Nevertheless, Fahy says one of the best things about his time as a trustee has been keeping the fund in “pretty good, reasonable financial health” through those turbulent times.
He insists this has been the achievement of the trustee board: “It’s a group achievement – steering the fund through the choppy waters – that’s probably the most satisfying thing”. The most disappointing thing, he admits, is that after the sponsor “put in a sizable chunk of change” in 2007 to level the schemes, the trustees again find themselves with another deficit: “It’s always difficult to explain these things to the sponsor”.
The scheme’s tri-annual valuation kicked off in earnest in April this year. Though it is too early to know the outcome, the trustees receive a funding update at each trustee meeting. “We are going to have to negotiate long and hard with the sponsor in terms of a deficit recovery plan”, says Fahy.
As a seasoned veteran, Fahy advises a newcomer to the trustee role “not to be overawed, particularly by the complexity of it”, but to make use of the resources on the Pensions Regulator’s website – in particular the Trustee Toolkit, which he calls “invaluable, very helpful and well laid out”.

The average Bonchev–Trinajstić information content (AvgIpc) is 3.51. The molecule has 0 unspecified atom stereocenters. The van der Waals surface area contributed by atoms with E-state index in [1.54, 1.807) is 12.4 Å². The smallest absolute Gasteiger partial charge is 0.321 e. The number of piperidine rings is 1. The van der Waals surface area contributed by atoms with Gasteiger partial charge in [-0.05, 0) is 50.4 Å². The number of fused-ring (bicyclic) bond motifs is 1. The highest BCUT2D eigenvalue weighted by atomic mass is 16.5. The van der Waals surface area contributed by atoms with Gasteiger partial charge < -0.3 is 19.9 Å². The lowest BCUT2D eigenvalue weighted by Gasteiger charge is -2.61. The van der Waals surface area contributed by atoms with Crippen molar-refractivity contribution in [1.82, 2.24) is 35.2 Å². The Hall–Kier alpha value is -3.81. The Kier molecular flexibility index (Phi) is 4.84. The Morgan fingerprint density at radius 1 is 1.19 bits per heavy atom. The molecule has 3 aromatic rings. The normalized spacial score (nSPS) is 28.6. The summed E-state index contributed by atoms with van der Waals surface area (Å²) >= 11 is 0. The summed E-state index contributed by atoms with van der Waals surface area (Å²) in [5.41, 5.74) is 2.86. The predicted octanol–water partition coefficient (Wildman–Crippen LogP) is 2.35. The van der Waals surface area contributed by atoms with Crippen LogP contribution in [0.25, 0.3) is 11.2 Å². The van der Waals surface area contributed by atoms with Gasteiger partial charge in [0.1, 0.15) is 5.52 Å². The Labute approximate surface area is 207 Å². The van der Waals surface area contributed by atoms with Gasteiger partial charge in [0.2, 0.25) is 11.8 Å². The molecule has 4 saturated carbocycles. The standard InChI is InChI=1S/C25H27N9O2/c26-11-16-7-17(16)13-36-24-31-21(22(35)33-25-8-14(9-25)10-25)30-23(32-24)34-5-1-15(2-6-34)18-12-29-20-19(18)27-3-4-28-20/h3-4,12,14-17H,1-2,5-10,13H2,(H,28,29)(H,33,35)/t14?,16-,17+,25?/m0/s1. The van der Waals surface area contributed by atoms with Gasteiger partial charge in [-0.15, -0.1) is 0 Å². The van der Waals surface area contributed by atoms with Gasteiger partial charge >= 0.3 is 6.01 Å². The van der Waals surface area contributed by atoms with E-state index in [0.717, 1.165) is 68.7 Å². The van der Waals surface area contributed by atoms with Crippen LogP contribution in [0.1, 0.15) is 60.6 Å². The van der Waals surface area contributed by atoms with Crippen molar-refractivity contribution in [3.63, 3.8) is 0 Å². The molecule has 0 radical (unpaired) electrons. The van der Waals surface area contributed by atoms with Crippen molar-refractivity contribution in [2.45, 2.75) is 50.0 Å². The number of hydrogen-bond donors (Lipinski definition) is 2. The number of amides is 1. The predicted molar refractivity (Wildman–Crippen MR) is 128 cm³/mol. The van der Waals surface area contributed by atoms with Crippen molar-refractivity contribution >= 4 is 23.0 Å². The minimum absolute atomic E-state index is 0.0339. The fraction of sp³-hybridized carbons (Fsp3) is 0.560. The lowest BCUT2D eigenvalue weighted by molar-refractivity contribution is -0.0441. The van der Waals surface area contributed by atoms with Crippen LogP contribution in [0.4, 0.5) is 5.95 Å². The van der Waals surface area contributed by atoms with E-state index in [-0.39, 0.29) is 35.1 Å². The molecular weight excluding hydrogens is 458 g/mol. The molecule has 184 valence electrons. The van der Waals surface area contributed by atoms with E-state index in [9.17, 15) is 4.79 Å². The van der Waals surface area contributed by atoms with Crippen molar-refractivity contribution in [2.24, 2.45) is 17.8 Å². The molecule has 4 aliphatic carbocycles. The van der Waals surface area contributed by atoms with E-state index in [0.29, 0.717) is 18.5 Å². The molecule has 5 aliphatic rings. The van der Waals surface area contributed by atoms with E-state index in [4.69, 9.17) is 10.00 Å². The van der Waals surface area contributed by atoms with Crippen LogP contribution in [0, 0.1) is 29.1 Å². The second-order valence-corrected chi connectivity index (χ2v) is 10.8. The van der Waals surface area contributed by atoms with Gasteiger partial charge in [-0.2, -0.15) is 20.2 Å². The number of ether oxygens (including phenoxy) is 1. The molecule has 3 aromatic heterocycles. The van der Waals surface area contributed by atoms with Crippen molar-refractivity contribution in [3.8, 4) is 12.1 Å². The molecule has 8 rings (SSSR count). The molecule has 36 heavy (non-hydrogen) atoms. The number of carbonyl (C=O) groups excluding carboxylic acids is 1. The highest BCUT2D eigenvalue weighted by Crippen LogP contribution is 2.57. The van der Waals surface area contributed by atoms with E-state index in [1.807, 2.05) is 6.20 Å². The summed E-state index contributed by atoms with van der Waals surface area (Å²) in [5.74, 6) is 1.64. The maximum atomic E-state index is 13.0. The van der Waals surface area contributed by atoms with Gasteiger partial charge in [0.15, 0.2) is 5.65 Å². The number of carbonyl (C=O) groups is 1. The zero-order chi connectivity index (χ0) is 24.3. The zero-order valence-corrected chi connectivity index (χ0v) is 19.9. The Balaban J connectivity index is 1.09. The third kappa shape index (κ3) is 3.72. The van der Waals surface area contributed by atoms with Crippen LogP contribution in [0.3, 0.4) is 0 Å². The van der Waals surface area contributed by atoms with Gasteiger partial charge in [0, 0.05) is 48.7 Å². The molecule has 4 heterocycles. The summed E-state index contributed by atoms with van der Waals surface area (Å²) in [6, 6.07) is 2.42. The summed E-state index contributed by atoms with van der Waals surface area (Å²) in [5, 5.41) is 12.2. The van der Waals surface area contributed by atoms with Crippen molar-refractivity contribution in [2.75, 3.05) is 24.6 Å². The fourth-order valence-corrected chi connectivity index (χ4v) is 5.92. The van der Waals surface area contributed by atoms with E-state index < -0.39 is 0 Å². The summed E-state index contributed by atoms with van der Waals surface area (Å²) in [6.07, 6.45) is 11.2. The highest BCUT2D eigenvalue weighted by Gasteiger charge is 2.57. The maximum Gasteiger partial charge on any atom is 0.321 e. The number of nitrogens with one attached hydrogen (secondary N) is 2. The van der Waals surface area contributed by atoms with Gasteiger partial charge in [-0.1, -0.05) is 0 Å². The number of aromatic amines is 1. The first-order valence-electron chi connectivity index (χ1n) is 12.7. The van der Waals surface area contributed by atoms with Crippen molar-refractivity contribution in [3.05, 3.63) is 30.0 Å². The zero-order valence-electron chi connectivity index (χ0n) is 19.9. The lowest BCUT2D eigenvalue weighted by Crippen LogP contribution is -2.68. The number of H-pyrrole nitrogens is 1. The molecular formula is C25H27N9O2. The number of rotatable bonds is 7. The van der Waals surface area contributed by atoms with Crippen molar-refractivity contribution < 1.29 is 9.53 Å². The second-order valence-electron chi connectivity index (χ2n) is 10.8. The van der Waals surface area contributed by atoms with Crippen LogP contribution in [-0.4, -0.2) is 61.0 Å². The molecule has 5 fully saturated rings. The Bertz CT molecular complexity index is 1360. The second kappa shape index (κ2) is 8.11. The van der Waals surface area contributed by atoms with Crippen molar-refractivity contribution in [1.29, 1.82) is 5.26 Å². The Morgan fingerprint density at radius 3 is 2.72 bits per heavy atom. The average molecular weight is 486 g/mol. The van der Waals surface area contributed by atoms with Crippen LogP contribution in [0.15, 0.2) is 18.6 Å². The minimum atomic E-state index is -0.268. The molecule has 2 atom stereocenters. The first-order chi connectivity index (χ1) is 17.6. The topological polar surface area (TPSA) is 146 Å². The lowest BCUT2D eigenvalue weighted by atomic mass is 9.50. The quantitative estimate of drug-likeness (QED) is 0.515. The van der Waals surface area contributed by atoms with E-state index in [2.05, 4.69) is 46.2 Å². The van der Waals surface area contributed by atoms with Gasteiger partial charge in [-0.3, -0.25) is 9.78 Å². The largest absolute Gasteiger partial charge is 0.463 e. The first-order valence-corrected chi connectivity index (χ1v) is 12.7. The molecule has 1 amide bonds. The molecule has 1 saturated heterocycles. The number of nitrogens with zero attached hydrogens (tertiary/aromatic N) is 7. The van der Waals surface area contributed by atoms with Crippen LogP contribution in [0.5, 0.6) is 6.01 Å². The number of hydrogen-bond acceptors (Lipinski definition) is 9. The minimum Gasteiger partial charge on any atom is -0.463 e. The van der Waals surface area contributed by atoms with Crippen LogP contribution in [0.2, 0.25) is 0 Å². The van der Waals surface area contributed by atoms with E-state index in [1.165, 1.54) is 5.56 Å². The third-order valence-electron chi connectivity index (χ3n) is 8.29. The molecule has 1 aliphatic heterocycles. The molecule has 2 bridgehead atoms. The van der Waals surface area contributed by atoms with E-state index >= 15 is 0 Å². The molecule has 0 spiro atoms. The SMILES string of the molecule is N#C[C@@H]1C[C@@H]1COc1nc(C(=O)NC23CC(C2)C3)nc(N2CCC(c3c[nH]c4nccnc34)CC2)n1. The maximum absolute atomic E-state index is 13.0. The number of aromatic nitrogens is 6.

A new trustee, he suggests, might even consider joining the fledgling Association of Member Nominated Trustees (see page 12). Fahy has recently attended its inaugural meeting, and been appointed to the committee. He explains that the Association aims to fill a gap in providing help and networking for MNTs: “I think it will be useful and a good voice for MNTs going forward, and hopefully it will be another voice for the industry as well.”